And... that's also true and also problematic. As with so many things, context is key. We've seen how in some cases, police respond to calls of possible suicidal ideation by showing up with guns drawn, or even helping the process along. And yet, how is Facebook supposed to know -- even if someone is suicidal -- whether or not it's appropriate to call the police in that particular circumstance (this would be helped a lot if the police didn't respond to so many things by shooting people, but... that's a tangent).
The concerns in the NY Times piece are perfectly on point. We should be concerned when a large company is suddenly thrust into the role of being a public health agency. But, at the same time, we should recognize that this is exactly what tons of people were demanding when they were blaming Facebook for any suicides that were announced/streamed on its platform. And, at the same time, if Facebook actually can help prevent a suicide, hopefully most people recognize that's a good thing.
The end result here is that there aren't any easy answers -- and there are massive (life altering) trade offs involved in each of these decisions or non-decisions. Facebook could continue to do nothing, and then lots of people (and reporters and politicians) would certainly scream about how it's enabling suicides and not caring about the lives of people at risk. Or, it can do what it is doing and try to spot suicidal ideation on its platform, and reach out to officials to try to get help to the right place... and receive criticism for taking on a public health role as a private company.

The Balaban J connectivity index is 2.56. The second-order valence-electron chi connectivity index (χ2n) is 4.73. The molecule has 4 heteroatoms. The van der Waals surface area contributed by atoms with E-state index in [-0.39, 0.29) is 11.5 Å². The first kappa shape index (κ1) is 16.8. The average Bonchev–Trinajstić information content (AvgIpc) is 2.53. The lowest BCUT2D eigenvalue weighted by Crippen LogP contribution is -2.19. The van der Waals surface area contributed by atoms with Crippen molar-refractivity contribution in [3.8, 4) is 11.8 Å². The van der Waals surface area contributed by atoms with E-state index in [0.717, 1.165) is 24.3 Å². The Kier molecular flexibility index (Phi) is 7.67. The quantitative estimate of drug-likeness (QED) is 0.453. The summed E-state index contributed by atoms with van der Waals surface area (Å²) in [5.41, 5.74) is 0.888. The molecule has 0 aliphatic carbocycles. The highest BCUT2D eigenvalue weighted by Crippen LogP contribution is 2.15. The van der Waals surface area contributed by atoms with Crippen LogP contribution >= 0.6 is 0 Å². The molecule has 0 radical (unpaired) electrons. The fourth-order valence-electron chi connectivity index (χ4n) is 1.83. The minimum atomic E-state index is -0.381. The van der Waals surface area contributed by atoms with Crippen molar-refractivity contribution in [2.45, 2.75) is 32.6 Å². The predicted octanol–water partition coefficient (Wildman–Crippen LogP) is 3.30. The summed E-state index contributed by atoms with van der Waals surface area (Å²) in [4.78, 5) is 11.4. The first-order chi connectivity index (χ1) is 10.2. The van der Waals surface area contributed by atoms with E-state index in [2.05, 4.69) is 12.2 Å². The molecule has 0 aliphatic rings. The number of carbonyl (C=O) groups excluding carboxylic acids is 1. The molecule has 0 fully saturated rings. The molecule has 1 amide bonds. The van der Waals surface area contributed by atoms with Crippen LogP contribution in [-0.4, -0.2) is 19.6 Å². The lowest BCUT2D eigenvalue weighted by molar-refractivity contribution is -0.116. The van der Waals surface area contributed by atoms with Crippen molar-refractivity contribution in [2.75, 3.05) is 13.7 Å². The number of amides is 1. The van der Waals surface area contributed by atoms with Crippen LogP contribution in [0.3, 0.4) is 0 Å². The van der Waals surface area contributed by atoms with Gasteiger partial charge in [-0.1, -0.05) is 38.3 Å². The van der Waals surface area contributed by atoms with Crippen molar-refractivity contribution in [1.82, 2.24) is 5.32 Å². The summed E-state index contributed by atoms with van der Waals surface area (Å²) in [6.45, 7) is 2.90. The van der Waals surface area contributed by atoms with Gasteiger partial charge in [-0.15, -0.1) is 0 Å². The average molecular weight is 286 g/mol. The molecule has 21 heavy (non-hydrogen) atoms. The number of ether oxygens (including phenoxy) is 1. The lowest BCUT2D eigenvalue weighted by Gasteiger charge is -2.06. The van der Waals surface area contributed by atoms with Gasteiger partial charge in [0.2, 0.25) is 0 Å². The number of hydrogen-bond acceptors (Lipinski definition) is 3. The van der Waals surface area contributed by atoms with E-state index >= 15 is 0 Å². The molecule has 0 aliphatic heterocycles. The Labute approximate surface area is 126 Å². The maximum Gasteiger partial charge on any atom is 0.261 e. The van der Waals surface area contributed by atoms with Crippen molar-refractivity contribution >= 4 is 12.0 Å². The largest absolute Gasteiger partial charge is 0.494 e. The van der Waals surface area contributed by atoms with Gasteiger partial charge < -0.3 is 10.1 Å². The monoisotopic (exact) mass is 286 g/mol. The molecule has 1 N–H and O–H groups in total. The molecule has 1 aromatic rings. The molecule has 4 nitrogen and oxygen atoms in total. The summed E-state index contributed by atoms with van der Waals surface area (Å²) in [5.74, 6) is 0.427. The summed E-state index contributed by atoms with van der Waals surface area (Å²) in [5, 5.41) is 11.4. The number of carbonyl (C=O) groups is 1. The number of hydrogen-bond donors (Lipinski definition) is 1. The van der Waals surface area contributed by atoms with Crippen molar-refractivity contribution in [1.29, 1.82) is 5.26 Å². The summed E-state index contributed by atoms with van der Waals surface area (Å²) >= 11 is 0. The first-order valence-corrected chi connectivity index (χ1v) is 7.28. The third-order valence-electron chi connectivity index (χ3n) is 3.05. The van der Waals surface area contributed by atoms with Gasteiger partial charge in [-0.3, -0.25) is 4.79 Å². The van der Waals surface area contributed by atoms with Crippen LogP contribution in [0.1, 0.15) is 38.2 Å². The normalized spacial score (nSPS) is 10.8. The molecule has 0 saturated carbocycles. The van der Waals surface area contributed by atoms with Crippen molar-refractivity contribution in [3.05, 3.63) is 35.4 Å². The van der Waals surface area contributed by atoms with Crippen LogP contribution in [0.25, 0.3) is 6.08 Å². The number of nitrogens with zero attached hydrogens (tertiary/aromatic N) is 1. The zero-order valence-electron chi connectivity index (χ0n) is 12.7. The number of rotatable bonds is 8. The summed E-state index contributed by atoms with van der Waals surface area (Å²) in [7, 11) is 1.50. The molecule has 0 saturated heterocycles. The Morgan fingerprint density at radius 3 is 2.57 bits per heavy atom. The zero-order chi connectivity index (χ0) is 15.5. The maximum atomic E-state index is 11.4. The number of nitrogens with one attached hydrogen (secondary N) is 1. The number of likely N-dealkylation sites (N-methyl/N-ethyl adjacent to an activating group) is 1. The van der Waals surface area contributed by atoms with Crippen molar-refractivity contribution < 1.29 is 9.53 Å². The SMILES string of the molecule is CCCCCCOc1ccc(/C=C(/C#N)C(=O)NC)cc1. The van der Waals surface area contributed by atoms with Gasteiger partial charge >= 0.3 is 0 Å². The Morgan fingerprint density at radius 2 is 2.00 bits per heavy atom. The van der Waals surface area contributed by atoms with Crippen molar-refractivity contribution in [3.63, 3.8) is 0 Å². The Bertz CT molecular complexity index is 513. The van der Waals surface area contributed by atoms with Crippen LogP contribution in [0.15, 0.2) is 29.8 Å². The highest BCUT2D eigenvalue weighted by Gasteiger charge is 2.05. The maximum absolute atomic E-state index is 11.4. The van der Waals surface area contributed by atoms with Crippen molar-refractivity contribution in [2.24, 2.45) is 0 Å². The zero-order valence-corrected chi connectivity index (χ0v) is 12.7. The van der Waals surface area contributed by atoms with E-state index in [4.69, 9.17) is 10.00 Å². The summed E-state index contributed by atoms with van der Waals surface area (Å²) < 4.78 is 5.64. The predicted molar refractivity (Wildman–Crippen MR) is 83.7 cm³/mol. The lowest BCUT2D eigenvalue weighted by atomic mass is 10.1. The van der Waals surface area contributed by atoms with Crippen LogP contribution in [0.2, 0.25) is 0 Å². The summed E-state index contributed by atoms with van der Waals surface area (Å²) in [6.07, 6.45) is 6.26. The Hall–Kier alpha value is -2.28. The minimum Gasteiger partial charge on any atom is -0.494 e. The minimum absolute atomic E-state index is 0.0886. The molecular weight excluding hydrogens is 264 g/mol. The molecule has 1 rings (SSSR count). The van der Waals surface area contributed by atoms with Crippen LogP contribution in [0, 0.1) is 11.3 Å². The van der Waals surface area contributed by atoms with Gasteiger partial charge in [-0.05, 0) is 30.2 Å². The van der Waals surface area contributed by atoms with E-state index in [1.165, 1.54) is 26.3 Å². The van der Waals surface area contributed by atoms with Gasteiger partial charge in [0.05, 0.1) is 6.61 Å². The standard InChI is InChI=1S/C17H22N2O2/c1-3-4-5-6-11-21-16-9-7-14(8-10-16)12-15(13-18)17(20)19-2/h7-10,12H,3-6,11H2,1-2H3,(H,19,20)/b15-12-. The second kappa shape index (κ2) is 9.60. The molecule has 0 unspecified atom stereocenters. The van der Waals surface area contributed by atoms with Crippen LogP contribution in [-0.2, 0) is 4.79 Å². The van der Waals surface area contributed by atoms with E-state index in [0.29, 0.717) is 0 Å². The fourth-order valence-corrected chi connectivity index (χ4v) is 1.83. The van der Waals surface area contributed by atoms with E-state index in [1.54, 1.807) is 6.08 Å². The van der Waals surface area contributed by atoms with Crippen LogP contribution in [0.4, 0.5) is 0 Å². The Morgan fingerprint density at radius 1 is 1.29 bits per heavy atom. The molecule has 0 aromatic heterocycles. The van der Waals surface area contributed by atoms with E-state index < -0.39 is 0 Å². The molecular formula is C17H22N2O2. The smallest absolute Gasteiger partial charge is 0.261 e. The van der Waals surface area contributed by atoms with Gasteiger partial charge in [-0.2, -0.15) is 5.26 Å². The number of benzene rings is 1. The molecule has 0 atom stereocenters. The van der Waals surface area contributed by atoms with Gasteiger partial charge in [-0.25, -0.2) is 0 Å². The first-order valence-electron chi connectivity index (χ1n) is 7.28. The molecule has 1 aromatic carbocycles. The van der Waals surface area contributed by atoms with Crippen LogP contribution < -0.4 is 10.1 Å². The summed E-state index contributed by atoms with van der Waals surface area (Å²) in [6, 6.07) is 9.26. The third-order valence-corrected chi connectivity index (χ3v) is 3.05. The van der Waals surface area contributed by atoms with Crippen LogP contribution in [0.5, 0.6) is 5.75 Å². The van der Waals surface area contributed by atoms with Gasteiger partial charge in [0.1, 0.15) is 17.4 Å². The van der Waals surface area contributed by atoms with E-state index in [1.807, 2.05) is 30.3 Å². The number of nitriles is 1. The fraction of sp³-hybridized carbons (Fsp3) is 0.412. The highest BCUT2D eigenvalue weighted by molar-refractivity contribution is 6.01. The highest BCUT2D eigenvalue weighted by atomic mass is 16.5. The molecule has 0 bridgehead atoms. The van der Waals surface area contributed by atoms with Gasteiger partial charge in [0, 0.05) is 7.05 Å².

“While our efforts are not perfect, we have decided to err on the side of providing people who need help with resources as soon as possible,” Emily Cain, a Facebook spokeswoman, said in a statement.
The article also has details of a bunch of attempts by Facebook to alert police to suicide attempts streaming on its platform with fairly mixed results. Sometimes the police were able to prevent it, and in other cases, they arrived too late. Oh, and for what it's worth, the article does note in an aside that Facebook does not provide this service in the EU... thanks to the GDPR.
In the end, this really does demonstrate one aspect of the damned if you do, damned if you don't situation that Facebook and other platforms are put into on a wide range of issues. If users do something bad via your platform, people immediately want to blame the platform for it and demand "action." But what kind of "action" then leads to all sorts of other questions and huge trade-offs, leading to more criticism (sometimes from the same people). This is why expecting any platform to magically "stop all bad stuff" is a fool's errand that will only create more problems. We should recognize that these are nearly impossible challenges. Yes, everyone should work to improve the overall results, but expecting perfection is silly because there is no perfection and every choice will have some negative consequences. Understanding what they actually are and being able to discuss them openly without being shouted down would be helpful.